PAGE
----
12 Just as a body, though one, has many parts, but all its many parts form one body, so it is with Christ.13 For we were all baptized by one Spirit so as to form one body—whether Jews or Gentiles, slave or free—and we were all given the one Spirit to drink. 14 Even so the body is not made up of one part but of many. 15 Now if the foot should say, “Because I am not a hand, I do not belong to the body,” it would not for that reason stop being part of the body. 16 And if the ear should say, “Because I am not an eye, I do not belong to the body,” it would not for that reason stop being part of the body. 17 If the whole body were an eye, where would the sense of hearing be? If the whole body were an ear, where would the sense of smell be? 18 But in fact God has placed the parts in the body, every one of them, just as he wanted them to be. 19 If they were all one part, where would the body be? 20 As it is, there are many parts, but one body. 21 The eye cannot say to the hand, “I don’t need you!” And the head cannot say to the feet, “I don’t need you!” 22 On the contrary, those parts of the body that seem to be weaker are indispensable,23 and the parts that we think are less honorable we treat with special honor. And the parts that are unpresentable are treated with special modesty, 24 while our presentable parts need no special treatment. But God has put the body together, giving greater honor to the parts that lacked it, 25 so that there should be no division in the body, but that its parts should have equal concern for each other. 26 If one part suffers, every part suffers with it; if one part is honored, every part rejoices with it. 27 Now you are the body of Christ, and each one of you is a part of it.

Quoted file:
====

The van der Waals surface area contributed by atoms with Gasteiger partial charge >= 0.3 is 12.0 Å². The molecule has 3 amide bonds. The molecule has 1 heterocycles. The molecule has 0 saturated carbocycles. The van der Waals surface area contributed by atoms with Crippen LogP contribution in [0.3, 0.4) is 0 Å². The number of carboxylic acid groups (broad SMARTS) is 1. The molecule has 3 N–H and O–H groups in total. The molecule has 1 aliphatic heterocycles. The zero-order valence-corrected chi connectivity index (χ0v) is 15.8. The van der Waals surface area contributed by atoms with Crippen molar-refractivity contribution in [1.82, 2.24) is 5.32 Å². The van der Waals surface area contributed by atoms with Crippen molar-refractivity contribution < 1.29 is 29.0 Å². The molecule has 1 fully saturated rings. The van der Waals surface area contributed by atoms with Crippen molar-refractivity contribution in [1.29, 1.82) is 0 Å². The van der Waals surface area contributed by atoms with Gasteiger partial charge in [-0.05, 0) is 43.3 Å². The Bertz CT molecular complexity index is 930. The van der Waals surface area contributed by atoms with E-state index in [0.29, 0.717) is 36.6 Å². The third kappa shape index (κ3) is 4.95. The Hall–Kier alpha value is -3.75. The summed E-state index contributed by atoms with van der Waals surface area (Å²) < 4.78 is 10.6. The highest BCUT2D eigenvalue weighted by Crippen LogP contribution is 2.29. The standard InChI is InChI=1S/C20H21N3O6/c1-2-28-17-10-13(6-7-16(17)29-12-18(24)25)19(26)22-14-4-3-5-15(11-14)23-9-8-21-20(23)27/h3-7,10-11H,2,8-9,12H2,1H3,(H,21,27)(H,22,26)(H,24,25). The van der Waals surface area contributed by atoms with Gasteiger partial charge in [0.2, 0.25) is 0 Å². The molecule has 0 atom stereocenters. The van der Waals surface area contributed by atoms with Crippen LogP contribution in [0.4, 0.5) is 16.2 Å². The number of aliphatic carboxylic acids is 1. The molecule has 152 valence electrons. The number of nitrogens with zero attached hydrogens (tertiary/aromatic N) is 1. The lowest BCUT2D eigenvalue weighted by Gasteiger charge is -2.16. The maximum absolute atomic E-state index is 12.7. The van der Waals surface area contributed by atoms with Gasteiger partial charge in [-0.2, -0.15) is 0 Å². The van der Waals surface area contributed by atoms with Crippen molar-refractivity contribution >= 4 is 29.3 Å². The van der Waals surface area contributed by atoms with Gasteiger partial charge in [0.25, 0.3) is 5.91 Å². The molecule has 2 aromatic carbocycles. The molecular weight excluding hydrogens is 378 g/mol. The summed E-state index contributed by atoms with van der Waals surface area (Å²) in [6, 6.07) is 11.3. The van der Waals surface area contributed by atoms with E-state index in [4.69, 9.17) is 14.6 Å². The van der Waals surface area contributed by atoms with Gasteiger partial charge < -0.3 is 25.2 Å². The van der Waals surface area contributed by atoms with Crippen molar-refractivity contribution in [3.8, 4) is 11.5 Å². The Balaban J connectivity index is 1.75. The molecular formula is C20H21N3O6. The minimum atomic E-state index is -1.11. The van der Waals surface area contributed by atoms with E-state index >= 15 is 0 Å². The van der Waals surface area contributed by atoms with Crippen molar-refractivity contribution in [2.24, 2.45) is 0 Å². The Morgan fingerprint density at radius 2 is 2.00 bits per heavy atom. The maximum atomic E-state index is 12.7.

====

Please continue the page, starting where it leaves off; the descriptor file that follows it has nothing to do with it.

A lot of people say they don’t like “organized religion,” but I doubt they like disorganized religion either. What I think they really mean is that they don’t like public religion. They like their faith good and individualistic. They see faith as more like golf than basketball: it’s not a team sport. They think that faith is supposed to be both individual and individualistic.
Week 1: Connect With God
Day 4: The Effects of Christian Conversion
In the last reading, we looked at how Jesus connects us with God through Christian conversion in John 3. We saw that this event has two contributions: We come to repentance and faith, and God does the supernatural, miraculous work of regeneration. This is what Christians are talking about when they say that they have “been saved,” “accepted Christ,” “been converted,” “been born again,” “become a Christ follower,” “prayed the sinner’s prayer” and so on. It means they’ve turned away from the demands of their depravity, apologized to God for having lived in that depravity, and pledged to trust in Christ’s death and resurrection for them, living under his leadership.
2 Timothy 2:1-3 You then, my son, be strong in the grace that is in Christ Jesus. 2 And the things you have heard me say in the presence of many witnesses entrust to reliable men who will also be qualified to teach others. 3 Endure hardship with us like a good soldier of Christ Jesus.
Titus 2:3-5 3 Likewise, teach the older women to be reverent in the way they live, not to be slanderers or addicted to much wine, but to teach what is good. 4 Then they can train the younger women to…” (NIV)
There’s a difference between seeking a shortcut and choosing to do the most effective thing. Being effective is being maximally efficient while avoiding the detrimental consequences of taking shortcuts that hurt you in the long run. Christianity has very few shortcuts, because Christianity is loving. However, there are more and less effective ways to grow and seek the benefits of following Christ. Continue reading Mentoring: An Investment Like None Other